Pottery and Ceramic Firing Chart

Fact 1:  To become HARD AND GLASS-LIKE, clay must be fired. This means that it must be baked in a special furnace, called a kiln to a minimum temperature of about 1112° F. 

Ceramic glazes each have a temperature range that they should be fired to. If the glazes are fired at too low a temperature, the glaze will not mature. If the temperature goes too high, the glaze will become too melted and run off the surface of the pottery. For success, a potter must know their glazes’ temperature ranges at which they become mature.

When potters talk about ceramic firing ranges, they are usually referring to the three most common: low-fire, mid-range, and high-fire ranges. In regards to glazes, we need to add two other ranges: very low-fire, and lower mid-range firing ranges.

A kiln temperature can be measured in three ways:

    • The color of the kiln atmosphere. 
      We look through the peepholes in the wall of the kiln and simply note the color inside.
      The atmosphere in the kiln glows red at about 932° F, then turns orange to yellow to white as it gets hotter. 
      By 2372° F the atmosphere is white hot and damaging to the naked eye.
    • This is a thermometer capable of registering high temperatures.
  3. CONES
    • Cones are the most accurate method because they measure the effects temperature has on the clay over time, the working temperature.
      Often clays and glazes are referred to by the Cone number to which they are best fired, such as, a Cone 9 glaze or a Cone 8 porcelain, and so forth. 
      The Cones themselves are small pieces of specially formulated clay which begin to melt at specific temperatures. 
      They are placed inside the kiln so that they can be seen when one looks through the peepholes while the kiln is being fired. 
      When the Cone begins to melt and bend over we know that the specific temperature has been reached. 


212° F

  • Water boils.

212 to 392° F

  • Clays loses water.

392° F

  • Typical kitchen oven baking temperature.

705° F

  • Chemically combined water leaves clay.

932° F

  • Red glow in kiln.

1063° F

  • Quartz inversion


1112° F

  • cone 022 (approx. 1112⁰F – 605⁰C)

1472° F

Cone 015 

  • Organic matter in clay burns out.

1472 to 1832° F

  • Orange color in kiln. 
  • Low fire earthenwares and lowfire lead glazes mature. 
  • Normal firing temperature for red bricks and terra cotta pots.

Cone 015 to Cone 07 

Cone 013 (approx. 1566⁰F – 850⁰C)

Cone 012 (approx. 1623⁰F – 882⁰C)

Cone 02 (approx. 2048⁰F – 1120⁰C)

This range is usually used for luster glazes and very low-firing overglazes. Ware must be fired at least once at a higher temperature first, in order for the clay body to mature. The ware will often not only go through a bisque firing, but also a higher temperature glaze firing. Very low-fired overglazes and lusters are then applied to the already fired primary glaze. The ware is returned to the kiln for a very low temperature firing in order to fuse the overglazes.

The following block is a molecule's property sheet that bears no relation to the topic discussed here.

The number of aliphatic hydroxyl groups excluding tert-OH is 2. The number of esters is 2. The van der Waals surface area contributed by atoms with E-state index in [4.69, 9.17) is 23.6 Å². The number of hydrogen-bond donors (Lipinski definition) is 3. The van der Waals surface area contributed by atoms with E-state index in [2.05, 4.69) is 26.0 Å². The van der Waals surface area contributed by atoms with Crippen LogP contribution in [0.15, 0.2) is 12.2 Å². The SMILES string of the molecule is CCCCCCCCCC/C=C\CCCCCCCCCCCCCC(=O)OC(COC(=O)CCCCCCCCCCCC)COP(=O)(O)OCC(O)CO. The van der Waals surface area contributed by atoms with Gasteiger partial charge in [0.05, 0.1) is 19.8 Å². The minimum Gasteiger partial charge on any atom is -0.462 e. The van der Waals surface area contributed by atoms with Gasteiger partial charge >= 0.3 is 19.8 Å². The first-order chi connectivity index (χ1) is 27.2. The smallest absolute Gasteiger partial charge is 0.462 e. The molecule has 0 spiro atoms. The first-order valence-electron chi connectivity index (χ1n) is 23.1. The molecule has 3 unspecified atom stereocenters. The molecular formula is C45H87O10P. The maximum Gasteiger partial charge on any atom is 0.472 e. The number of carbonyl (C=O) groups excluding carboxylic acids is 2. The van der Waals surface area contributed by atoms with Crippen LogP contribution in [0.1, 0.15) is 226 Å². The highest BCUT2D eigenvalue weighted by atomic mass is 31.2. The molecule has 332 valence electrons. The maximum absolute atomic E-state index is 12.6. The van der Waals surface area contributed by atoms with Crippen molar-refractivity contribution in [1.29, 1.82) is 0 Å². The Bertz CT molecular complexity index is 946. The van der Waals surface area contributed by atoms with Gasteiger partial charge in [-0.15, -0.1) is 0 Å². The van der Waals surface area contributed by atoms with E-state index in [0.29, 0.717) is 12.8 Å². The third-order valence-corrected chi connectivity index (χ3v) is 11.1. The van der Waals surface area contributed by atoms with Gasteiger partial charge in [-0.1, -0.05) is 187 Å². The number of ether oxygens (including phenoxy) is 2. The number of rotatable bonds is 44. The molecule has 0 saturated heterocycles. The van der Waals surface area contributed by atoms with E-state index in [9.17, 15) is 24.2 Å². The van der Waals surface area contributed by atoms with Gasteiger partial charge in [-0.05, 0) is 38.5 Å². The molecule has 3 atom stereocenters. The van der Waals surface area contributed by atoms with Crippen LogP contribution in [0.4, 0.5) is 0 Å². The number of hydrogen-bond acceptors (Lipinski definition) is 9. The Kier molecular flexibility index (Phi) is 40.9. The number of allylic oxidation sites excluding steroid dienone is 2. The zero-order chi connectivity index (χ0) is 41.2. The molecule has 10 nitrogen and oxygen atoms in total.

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04 of 05 Mid-Range from cone 4 (approx. 2167⁰F – 1165⁰C) to cone 7 (approx. 2264⁰F – 1210⁰C)

This range is being used more and more as potters become more concerned about energy and fuel usage. Another factor has been the availability of electric kilns that can comfortably reach this range without severely decreasing the kiln’s and the kiln elements’ lifespans. Other advantages to firing in the mid-range include ability to adjust and use stoneware clay bodies to this range in turn, mid-range stoneware bodies increase the durability of the ware mid-range glazes are also more durable than those fired at lower temperatures, and there is still a fairly extensive color range available.

1832 to 2120° F

Cone 07 to 1 

  • Yellow color in kiln. 
  • High fire earthenwares mature. 
  • Feldspars begin to melt.

2138 to 2174° F

Cone 3 to 4 

  • Bright yellow white color in kiln. 
  • Mid-range clays and low fire stonewares mature. 
  • High iron content clays begin to melt.

2282 to 2345° F

Cone 7 to 9 

  • from cone 8 (approx. 2305⁰F – 1260⁰C)

White color in kiln. 
Stoneware clays vitrify, feldspathic glazes mature.

2345 to 2462° F

Cone 9 to 13 
High fire stonewares, porcelains vitrify.

  • cone 14 (approx. 2530⁰F – 1390⁰C)

This range includes the stonewares and porcelains. Glazes and clay bodies are dense and durable; however, the color range is limited. Because of the varying effects of oxidation and reduction on glaze colorants, the few coloring oxides that are viable at this range can still produce a rich, if much more limited, palette.



Silica melts


Alumina melts